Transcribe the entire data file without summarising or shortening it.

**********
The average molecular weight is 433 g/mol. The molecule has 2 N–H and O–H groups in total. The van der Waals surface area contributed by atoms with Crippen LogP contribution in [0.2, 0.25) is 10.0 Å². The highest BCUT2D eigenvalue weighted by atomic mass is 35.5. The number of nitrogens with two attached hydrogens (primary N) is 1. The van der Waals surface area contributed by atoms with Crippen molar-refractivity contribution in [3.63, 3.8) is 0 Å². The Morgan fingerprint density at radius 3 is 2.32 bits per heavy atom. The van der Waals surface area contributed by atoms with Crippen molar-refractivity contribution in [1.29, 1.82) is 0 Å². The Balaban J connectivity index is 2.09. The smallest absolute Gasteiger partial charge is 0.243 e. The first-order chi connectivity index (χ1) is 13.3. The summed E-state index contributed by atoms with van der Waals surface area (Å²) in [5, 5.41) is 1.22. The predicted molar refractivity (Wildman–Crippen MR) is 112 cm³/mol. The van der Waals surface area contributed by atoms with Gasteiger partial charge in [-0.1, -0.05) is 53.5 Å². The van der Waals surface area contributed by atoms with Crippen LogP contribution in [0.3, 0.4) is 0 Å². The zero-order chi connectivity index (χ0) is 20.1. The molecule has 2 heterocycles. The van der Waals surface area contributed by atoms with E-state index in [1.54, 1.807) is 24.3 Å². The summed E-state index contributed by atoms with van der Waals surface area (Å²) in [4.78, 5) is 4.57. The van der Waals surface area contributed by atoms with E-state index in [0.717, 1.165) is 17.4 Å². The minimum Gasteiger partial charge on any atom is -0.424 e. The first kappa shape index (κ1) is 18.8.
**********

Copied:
The average molecular weight is 433 g/mol. The molecule has 2 N–H and O–H groups in total. The van der Waals surface area contributed by atoms with Crippen LogP contribution in [0.2, 0.25) is 10.0 Å². The highest BCUT2D eigenvalue weighted by atomic mass is 35.5. The number of nitrogens with two attached hydrogens (primary N) is 1. The van der Waals surface area contributed by atoms with Crippen molar-refractivity contribution in [3.63, 3.8) is 0 Å². The Morgan fingerprint density at radius 3 is 2.32 bits per heavy atom. The van der Waals surface area contributed by atoms with Crippen molar-refractivity contribution in [1.29, 1.82) is 0 Å². The Balaban J connectivity index is 2.09. The smallest absolute Gasteiger partial charge is 0.243 e. The first-order chi connectivity index (χ1) is 13.3. The summed E-state index contributed by atoms with van der Waals surface area (Å²) in [5, 5.41) is 1.22. The predicted molar refractivity (Wildman–Crippen MR) is 112 cm³/mol. The van der Waals surface area contributed by atoms with Gasteiger partial charge in [-0.1, -0.05) is 53.5 Å². The van der Waals surface area contributed by atoms with Crippen LogP contribution in [0.3, 0.4) is 0 Å². The zero-order chi connectivity index (χ0) is 20.1. The molecule has 2 heterocycles. The van der Waals surface area contributed by atoms with E-state index in [1.54, 1.807) is 24.3 Å². The summed E-state index contributed by atoms with van der Waals surface area (Å²) in [4.78, 5) is 4.57. The van der Waals surface area contributed by atoms with E-state index in [0.717, 1.165) is 17.4 Å². The minimum Gasteiger partial charge on any atom is -0.424 e. The first kappa shape index (κ1) is 18.8.